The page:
At noontime, we were told to take a train to Lviv. When I got to the train station, I realized that I was exhausted, as I had only slept for a total of 5 hours in the last few days. It was -15c outside which was accompanied by a terribly cold wind. We waited for the train for approximately 45 minutes and during this time I was so cold that my legs stopped cooperating. Kind people noticed that we were very cold and brought a large thermos with hot tea so that everyone could warm up a little. I realized that I would not be able to board the train myself and I asked for assistance from the police and the station staff. As soon as the train arrived, people panicked a little and the police had to slow down so I could get on the train. Three policemen put me on the train, because I could not even lift my legs on my own. Surprisingly, the crowd waited patiently for help, and I am very grateful to each of them.
The trip was a real challenge for me. It lasted 18 hours, but I felt like I was traveling for a few days. I was sitting on a wooden bench and dying from the pain in my back. The train moved very slowly and chose the safest of routes. Heartfelt conversations with refugees like me saved me. People shared food and water with me. The gentleman next to me gave me his last sandwiches, and I shared the last cookies with him. True humanity has helped me overcome such a difficult path.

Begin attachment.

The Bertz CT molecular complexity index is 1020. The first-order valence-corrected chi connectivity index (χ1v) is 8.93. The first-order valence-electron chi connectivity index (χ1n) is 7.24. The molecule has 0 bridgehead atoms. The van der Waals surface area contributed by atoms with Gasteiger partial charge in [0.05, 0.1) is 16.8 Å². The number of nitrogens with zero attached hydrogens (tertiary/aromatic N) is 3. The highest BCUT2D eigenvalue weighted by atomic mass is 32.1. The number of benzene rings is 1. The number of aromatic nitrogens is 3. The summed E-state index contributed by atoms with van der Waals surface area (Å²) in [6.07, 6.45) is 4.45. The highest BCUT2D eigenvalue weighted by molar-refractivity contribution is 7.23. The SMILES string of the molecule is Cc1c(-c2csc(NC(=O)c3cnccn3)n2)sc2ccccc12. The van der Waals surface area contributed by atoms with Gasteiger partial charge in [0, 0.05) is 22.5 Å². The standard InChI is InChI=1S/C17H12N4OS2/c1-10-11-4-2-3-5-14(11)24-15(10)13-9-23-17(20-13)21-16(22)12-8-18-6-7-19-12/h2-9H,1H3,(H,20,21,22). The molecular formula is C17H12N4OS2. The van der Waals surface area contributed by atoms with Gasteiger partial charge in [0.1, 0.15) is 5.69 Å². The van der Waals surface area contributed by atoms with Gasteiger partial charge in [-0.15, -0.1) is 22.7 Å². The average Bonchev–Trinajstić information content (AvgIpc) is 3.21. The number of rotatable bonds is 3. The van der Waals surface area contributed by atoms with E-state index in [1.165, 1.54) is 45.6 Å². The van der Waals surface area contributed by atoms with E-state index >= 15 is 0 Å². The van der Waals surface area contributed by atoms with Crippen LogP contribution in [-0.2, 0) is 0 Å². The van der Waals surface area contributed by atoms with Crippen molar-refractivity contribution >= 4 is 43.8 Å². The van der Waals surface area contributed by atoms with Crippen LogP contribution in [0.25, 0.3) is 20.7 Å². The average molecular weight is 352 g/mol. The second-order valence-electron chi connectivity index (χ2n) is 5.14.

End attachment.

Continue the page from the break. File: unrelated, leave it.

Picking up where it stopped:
Lviv has always been associated with Christmas and the smell of coffee, but now it has become a city of fatigue and helplessness. As I passed through the station, I saw queues of people who were exhausted for miles. In order to board a train abroad, you have to stand in a queue for several days. People spent the night right in the queue to have a chance to leave Ukraine. The children cried, not knowing what was going on, and their mothers tried to comfort them and cheer them up, even though hope was dying in their eyes. I was lucky and by a lucky coincidence I was offered to go to Poland together with other people who were sick with SMA.
After 5 hours I arrived to Poland and exhaled a little. It was our European neighbours that turned out to be real brothers for us. We could not have imagined of such a huge support. I had no money, no clothes, no food, no language skills, but that didn’t stop me from feeling completely safe. Every European and many other countries in the world would like to say: “Thank you, brothers, we would not have been able to survive this unprovoked invasion without you! You all supported the determination and drive of Ukraine and made it possible for millions of children, women and the elderly to survive!”
I realized that humanity and kindness are the most precious currencies in this world.
Now I am safe, I can have breakfast in peace and not run into the corridor from the sound of shelling. I realized that humanity and kindness are the most precious currencies in this world. No one wants war, death and destruction. Like all others in this world, Ukrainians deserve to live in peace and tranquility. We want to enjoy the spring time and continue to raise healthy children. No war!
Yulia Ostapenko (@negipta)